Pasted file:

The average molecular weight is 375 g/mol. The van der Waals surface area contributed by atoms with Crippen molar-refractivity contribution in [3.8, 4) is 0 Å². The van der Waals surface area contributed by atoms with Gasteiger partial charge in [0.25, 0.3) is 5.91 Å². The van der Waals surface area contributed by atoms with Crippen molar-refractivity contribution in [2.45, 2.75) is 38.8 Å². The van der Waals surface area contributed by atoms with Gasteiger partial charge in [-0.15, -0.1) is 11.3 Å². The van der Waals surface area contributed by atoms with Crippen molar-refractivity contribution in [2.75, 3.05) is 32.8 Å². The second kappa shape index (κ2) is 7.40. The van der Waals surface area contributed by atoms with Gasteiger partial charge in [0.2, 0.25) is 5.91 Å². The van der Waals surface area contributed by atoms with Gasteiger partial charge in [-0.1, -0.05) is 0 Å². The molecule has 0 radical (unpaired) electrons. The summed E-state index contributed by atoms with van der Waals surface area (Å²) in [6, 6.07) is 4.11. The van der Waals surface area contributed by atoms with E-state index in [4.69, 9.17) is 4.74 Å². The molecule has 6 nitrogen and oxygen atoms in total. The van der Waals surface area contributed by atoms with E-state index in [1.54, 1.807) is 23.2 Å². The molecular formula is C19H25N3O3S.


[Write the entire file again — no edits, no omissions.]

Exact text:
The average molecular weight is 375 g/mol. The van der Waals surface area contributed by atoms with Crippen molar-refractivity contribution in [3.8, 4) is 0 Å². The van der Waals surface area contributed by atoms with Gasteiger partial charge in [0.25, 0.3) is 5.91 Å². The van der Waals surface area contributed by atoms with Crippen molar-refractivity contribution in [2.45, 2.75) is 38.8 Å². The van der Waals surface area contributed by atoms with Gasteiger partial charge in [-0.15, -0.1) is 11.3 Å². The van der Waals surface area contributed by atoms with Crippen molar-refractivity contribution in [2.75, 3.05) is 32.8 Å². The second kappa shape index (κ2) is 7.40. The van der Waals surface area contributed by atoms with Gasteiger partial charge in [0.2, 0.25) is 5.91 Å². The van der Waals surface area contributed by atoms with Gasteiger partial charge in [-0.1, -0.05) is 0 Å². The molecule has 0 radical (unpaired) electrons. The summed E-state index contributed by atoms with van der Waals surface area (Å²) in [6, 6.07) is 4.11. The van der Waals surface area contributed by atoms with E-state index in [4.69, 9.17) is 4.74 Å². The molecule has 6 nitrogen and oxygen atoms in total. The van der Waals surface area contributed by atoms with E-state index in [1.54, 1.807) is 23.2 Å². The molecular formula is C19H25N3O3S.